1. ^ Alberta Transportation publishes yearly traffic volume data for provincial highways.[1] The table lists the AADT at several locations along Highway 4 using data from 2019, expressed as an average daily vehicle count over the span of a year (AADT).


  1. ^ a b c "ALBERTA HIGHWAYS 1 TO 986 / TRAFFIC VOLUME, VEHICLE CLASSIFICATION, TRAVEL and ESAL STATISTICS REPORT / 2019" (PDF). Alberta Transportation. March 10, 2020. p. 9. Retrieved April 1, 2020.
  2. ^ "National Highway System". Transport Canada. December 20, 2011. Archived from the original on March 5, 2016. Retrieved December 20, 2016.
  3. ^ a b Alberta Official Road Map (Map) (2010 ed.). Alberta Tourism, Parks and Recreation. § N–6, N-7, O–7.
  4. ^ Davison, Janet (August 29, 2014). "Is it time for higher speed limits on Canada's highways". CBC News. Archived from the original on April 12, 2016. Retrieved October 24, 2016.
  5. ^ "CANAMEX Trade Corridor". Alberta Transportation. Retrieved November 4, 2016. Many projects have contributed to the overall efficiency of the CANAMEX/North-South Trade Corridor... [including] the completion of the Milk River bypass along Highway 4...
  6. ^ Google (May 2016). "Highway 4 Bypassing Milk River, Alberta". Google Street View. Retrieved October 24, 2016. {{cite web}}: |author= has generic name (help)
  7. ^ a b Google (November 13, 2016). "Highway 4 in southern Alberta" (Map). Google Maps. Google. Retrieved November 13, 2016.
  8. ^ Google (May 2016). "Highway 4 Bypassing Warner, Alberta". Google Street View. Retrieved October 24, 2016. {{cite web}}: |author= has generic name (help)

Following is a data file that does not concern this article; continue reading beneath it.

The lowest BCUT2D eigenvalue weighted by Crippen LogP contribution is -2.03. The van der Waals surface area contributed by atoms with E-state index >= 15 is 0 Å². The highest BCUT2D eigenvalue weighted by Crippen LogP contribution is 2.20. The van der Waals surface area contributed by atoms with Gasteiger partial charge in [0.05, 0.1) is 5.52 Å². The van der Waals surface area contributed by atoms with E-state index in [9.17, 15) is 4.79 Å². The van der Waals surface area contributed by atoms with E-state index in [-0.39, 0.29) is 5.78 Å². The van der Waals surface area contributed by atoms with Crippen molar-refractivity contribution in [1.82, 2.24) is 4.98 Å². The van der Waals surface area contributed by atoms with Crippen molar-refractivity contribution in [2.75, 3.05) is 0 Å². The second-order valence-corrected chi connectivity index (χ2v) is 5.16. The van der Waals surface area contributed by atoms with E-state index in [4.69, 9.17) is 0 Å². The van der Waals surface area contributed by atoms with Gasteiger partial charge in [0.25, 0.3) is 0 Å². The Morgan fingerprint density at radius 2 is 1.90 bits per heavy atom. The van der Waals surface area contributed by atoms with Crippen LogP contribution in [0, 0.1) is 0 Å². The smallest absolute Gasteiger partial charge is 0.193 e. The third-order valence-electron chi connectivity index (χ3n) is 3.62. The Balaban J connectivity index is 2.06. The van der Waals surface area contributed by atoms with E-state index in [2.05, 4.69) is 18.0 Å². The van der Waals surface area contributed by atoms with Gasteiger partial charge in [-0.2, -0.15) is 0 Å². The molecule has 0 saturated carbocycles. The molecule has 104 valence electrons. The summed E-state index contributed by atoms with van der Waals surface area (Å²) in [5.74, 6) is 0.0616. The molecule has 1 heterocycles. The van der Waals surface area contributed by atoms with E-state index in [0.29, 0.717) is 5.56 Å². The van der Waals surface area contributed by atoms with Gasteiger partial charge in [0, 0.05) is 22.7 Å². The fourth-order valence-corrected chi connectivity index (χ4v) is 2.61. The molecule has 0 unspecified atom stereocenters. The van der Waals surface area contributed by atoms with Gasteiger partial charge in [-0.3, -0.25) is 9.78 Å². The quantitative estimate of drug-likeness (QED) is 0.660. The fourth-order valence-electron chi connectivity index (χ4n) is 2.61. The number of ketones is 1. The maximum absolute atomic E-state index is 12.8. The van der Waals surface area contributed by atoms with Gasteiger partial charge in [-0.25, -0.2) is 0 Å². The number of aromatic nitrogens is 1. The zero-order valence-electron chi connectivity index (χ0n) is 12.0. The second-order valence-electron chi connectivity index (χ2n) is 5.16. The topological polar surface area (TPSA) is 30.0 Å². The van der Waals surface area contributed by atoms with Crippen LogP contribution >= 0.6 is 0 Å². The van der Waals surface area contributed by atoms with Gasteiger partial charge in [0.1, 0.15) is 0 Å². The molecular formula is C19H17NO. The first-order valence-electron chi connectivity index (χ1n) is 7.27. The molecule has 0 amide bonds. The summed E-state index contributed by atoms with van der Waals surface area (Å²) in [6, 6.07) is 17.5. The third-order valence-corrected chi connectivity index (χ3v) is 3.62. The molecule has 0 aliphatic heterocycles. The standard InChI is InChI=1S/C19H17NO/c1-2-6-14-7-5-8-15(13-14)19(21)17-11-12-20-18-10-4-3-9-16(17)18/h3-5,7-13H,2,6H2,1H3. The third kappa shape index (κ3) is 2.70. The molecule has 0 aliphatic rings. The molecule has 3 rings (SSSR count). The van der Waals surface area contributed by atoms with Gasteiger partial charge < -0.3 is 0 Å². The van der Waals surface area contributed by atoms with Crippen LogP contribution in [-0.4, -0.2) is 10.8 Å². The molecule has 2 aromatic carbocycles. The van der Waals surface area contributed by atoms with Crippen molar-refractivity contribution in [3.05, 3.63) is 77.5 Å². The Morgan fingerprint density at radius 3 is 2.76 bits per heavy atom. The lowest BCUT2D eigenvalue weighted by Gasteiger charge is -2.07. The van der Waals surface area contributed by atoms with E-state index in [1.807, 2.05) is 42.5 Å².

9. ^ a b c "Map of the province of Alberta, Canada". Peel's Prairie Provinces. Edmonton: Department of Lands and Mines. 1931. Retrieved December 3, 2016 – via University of Alberta.
  10. ^ Google (November 4, 2016). "Aerial view: Highway 4 near Stirling" (Map). Google Maps. Google. Retrieved November 4, 2016.
  11. ^ Google (May 2016). "Highway 4 in Lethbridge". Google Street View. Retrieved October 24, 2016. {{cite web}}: |author= has generic name (help)
  12. ^ a b Google (October 28, 2016). "Highway 4 in Lethbridge" (Map). Google Maps. Google. Retrieved October 28, 2016.
  13. ^ "Calgary District, Alberta". Peel's Prairie Provinces. Ottawa: Topographical Survey of Canada, Department of the Interior. February 1926. Retrieved October 26, 2016 – via University of Alberta.
  14. ^ "Alberta Railway and Coal Company, St. Mary's River". Public Archives of Canada. 2005 [First published 1883]. Retrieved November 4, 2016 – via Atlas of Alberta Railways, University of Alberta Press.
  15. ^ a b Cashman, Tony (1990). A History of Motoring in Alberta (3rd ed.). Edmonton: Alberta Motor Association.